I took no pills yesterday, apart from a multivitamin with iron, and had a simple diet of fish and vegetables and fruit such as cabbage, carrots, green grapes and bananas. It should be a near zero salicylate diet and a low in omega 6. There's also little flavour, not in white fish or cabbage. Bananas are sweet and flavoursome but not rich in taste.

Today my skin is not much better - perhaps it's the dark chocolate I eat, perhaps it's the after effects of drinking that strong machine "decaf" earlier in the week. I could eliminate chocolate and even decaf coffee in the drive to eliminate salicylates. The choices are not very palatable.

Tonight I fancy pasta with a sauce of tinned mackerel. That's not bad for flavour.


Thursday, October 16, 2008

Unsuitable eating

 Well the Singulair (montelukast) kicked in overnight at the weekend and my skin cleared up. But the truth is I've continued to abuse my body by eating all sorts of unsuitable foods - and there's been quite a lot of eating out. There was a steak one night. When I tried to switch back to fish it came with all sorts of herbs and peppers - and frankly was still pretty tasteless. Then I went somewhere and was served a fish pie. Not too bad but quite clearly sprinkled with all sorts of stuff.

I've been taking singulair daily to try to fend off the consequences. It does protect the skin. There's a bit of toothache today which is alarming. Toothache still frightens me because it is no longer easy to get subsidised dentistry in England. A wisdom tooth removal would mean big bills. More serious are the internal consequences and singulair doesn't seem to help to stabilise this much at all. In fact my partner is insisting I go to see the doctor again - which I do not want to do. The list of singulair's side-effects, which I promised to discuss some time ago, suggests it might even aggravate these symptoms. I took an anti-histamine last night. It helped me get a deep night's sleep if nothing else.


Friday, October 10, 2008

Cashew nuts

This week I was getting bored with fish and upped my intake of omega 6. Last weekend I had a lasagne with mince and then roast lamb. Then during the week I bought a couple of packets of cashew nuts. These are theoretically the only nuts I can eat as they are zero-salicylate. I desperately fancied a change of taste. However they are rich in omega 6 which reacts with any traces of salicylate. And that must have been  the problem.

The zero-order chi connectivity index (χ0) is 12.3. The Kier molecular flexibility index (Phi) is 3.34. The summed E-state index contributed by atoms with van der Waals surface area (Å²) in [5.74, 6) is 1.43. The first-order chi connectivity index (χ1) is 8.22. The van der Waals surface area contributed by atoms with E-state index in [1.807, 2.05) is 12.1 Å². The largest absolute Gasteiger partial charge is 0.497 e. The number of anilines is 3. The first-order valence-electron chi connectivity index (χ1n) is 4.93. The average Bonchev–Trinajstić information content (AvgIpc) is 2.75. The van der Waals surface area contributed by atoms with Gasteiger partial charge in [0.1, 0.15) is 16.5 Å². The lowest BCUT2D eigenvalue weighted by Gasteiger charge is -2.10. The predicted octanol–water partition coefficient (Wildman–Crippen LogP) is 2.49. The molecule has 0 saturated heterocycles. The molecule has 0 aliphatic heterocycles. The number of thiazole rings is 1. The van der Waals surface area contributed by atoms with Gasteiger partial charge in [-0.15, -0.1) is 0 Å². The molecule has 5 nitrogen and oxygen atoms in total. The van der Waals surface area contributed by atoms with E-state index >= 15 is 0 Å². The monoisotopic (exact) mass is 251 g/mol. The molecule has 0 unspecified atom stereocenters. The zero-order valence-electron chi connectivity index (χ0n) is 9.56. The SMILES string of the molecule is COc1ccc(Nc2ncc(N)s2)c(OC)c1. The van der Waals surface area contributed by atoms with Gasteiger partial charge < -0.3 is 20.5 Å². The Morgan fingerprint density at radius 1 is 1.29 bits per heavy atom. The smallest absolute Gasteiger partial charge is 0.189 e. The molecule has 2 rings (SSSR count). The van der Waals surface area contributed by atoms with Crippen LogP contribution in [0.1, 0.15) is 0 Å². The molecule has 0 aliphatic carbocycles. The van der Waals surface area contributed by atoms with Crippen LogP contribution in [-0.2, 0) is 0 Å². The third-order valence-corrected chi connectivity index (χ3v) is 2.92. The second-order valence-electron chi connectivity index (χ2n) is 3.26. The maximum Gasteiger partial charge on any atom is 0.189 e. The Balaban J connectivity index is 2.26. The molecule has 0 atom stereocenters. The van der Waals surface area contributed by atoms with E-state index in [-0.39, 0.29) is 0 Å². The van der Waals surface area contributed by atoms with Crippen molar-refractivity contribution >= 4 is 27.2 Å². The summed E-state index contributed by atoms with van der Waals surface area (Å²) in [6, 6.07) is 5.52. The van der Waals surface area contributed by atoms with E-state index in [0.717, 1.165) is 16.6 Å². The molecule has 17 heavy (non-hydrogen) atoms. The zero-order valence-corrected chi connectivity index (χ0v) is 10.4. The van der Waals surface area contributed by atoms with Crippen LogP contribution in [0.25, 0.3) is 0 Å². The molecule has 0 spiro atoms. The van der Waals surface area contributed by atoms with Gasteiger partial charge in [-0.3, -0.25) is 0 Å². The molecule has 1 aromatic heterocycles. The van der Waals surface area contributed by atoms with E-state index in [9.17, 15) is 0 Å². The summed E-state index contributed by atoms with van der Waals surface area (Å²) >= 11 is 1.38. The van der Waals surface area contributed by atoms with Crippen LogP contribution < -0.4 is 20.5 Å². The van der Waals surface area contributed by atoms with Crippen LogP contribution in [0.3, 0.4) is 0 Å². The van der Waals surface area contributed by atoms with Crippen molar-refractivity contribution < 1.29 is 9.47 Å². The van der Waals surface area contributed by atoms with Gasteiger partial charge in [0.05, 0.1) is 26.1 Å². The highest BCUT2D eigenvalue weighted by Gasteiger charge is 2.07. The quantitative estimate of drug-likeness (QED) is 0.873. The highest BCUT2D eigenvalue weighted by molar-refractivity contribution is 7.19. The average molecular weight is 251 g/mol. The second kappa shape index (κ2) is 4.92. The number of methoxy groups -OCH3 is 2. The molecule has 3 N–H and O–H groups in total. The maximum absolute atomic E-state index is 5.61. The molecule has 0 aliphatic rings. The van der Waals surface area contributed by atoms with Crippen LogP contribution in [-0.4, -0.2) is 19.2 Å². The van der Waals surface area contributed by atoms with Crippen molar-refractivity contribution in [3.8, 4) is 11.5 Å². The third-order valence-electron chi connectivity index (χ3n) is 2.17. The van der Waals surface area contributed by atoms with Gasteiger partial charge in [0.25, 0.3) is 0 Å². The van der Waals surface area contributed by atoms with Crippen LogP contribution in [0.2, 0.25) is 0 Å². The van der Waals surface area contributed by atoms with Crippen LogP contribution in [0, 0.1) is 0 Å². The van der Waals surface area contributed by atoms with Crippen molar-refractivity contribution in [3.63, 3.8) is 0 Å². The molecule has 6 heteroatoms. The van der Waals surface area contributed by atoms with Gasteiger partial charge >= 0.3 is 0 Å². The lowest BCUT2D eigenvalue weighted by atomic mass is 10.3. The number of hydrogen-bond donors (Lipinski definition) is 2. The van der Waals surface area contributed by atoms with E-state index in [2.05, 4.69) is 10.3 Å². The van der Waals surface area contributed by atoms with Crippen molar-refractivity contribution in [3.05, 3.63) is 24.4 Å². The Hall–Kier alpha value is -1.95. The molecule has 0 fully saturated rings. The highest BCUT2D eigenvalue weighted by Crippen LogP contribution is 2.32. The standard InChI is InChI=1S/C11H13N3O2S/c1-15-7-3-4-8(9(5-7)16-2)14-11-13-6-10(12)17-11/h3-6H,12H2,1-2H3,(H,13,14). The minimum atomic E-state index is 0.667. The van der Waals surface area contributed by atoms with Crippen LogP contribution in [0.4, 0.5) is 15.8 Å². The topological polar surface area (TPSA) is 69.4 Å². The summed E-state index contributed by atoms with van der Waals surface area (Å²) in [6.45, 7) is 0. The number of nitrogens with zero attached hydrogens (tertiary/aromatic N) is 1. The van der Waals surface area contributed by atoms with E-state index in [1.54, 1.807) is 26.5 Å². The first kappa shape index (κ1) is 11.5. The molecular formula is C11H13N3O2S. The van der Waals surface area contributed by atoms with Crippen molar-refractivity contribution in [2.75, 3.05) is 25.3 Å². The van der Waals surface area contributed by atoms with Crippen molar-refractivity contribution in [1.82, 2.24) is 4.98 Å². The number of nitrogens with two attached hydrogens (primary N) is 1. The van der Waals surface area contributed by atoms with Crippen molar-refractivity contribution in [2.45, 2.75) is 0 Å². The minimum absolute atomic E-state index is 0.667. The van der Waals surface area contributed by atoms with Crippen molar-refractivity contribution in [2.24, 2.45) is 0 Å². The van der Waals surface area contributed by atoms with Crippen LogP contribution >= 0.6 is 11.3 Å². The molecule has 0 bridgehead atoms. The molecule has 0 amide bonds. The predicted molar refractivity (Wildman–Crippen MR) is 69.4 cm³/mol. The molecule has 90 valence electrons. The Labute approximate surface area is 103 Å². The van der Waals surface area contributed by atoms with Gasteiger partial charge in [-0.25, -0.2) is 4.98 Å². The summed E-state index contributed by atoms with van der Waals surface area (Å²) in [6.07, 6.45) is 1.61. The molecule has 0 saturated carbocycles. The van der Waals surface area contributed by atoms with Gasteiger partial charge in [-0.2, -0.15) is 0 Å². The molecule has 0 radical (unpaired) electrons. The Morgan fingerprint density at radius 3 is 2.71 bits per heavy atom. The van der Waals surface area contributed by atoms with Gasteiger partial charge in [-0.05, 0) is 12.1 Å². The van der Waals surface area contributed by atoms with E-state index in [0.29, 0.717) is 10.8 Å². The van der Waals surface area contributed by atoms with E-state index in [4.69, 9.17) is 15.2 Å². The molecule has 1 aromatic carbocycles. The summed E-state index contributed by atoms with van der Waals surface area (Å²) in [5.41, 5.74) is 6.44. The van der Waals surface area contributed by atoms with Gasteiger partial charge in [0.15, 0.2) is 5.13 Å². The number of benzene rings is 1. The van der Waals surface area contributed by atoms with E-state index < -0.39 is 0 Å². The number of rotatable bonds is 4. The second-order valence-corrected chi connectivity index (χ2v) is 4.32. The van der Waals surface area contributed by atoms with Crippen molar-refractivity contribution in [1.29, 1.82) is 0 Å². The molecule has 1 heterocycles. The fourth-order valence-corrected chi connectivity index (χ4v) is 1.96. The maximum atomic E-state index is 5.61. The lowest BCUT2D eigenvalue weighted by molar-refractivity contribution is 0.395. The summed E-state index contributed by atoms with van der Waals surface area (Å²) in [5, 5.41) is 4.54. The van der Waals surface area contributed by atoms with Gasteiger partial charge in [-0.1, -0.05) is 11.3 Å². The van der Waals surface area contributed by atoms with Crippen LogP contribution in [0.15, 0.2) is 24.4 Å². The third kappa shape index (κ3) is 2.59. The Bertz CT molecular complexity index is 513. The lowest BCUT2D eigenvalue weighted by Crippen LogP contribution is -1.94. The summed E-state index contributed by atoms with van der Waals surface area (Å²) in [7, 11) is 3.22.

For although I think I've been eating a low-salicylate diet maybe it is not zero salicylate. Things like chocolate, decaf coffee and maybe hot chocolate probably contain traces. So by today my arms and torso are quite blistered with red spots. I took my first Singulair for ages today but it seemed to have little effect. I was travelling so I bought a ham and cheese sandwich for lunch. It was Ginsters and seemed to have quite a lot of pepper which did not help.

So back to a low omega 6 diet I think - plenty of fish and not much meat. Combining it with a low-salicylate diet seems to work best.


Tuesday, October 07, 2008

Train the caterers - backed

 Thanks to those who took part in my poll on catering facilities. The good news was that 90 per cent of respondents agreed that caterers need better training in providing salicylate free meals. The bad news was that only ten people took part so the numbers are not exactly overwhelming. I think we need to show more evidence of how many people are affected before taking the campaign any further. My impression from monitoring visits to this blog is that there are a lot more of you out there. If you're visiting the site, you can indicate support by clicking the stars on this posting or posting a comment.


Friday, October 03, 2008


I woke up today with eczema on my arms and my eyes failing. No obvious suspects but I hadn't taken a pill for days so I took a tablet of singulair.

Thinking it through, the prime suspect is the decaffeinated coffee that is found in some of the machines. It is very strong and comes out of sachets. In fact I had a cup this morning and my eyes blurred even more. I put on my glasses, which I very rarely use, and still could not read the small print. And the ache in my left eye that was there a couple of years ago has returned.

As for the rest, my left side is nearly better almost three weeks after the Chinese meal. There's still a slight stiffness in the hip - but I hardly notice it. I think it's the hip rather than the gut. If it's still there in a few weeks time I suppose I will have to go to the doctor.


Wednesday, October 01, 2008

Chocolate cake and coffee

I love chocolate cake and it's the only cake I can eat with any taste. The other day a friend made a cake which was delicious - or so I'm told. I didn't eat it because she revealed it had been made with real coffee. So we've borrowed the recipe and plan to make the same cake with decaf coffee.

Then yesterday I went to a coffee shop with some business acquaintances and ordered a slice of chocolate cake. it was dark and tasty. The meeting went well. In fact I was astonished at my retention of detail - I was almost  hyper in fact.

So that set me thinking. How many commercial chocolate cake and gateau preparations use coffee? Of course a good rule is always not to eat commercial preparations - but life is not like that. I cannot live in a bubble. Perhaps I should stick to home-made chocolate cake however.

It also sparked a second though. How much I miss caffeine. Yes, I over-indulged in it before realising the harm it caused. But it's a good brain drug and there are occasions when the brain just does not spark, those blank moments when obvious facts and phrases can't be summoned up. In fact I'm worryingly and increasingly absent-minded. I went away for a few days recently and came back without half my luggage - a coat on the train, a towel in a bathroom, that sort of thing.

I wonder whether if everything else was salicylate free and if my diet was low in omega 6, ie fish rather than meat, I could occasionally have a dose of caffeine just when I need my brain to spark...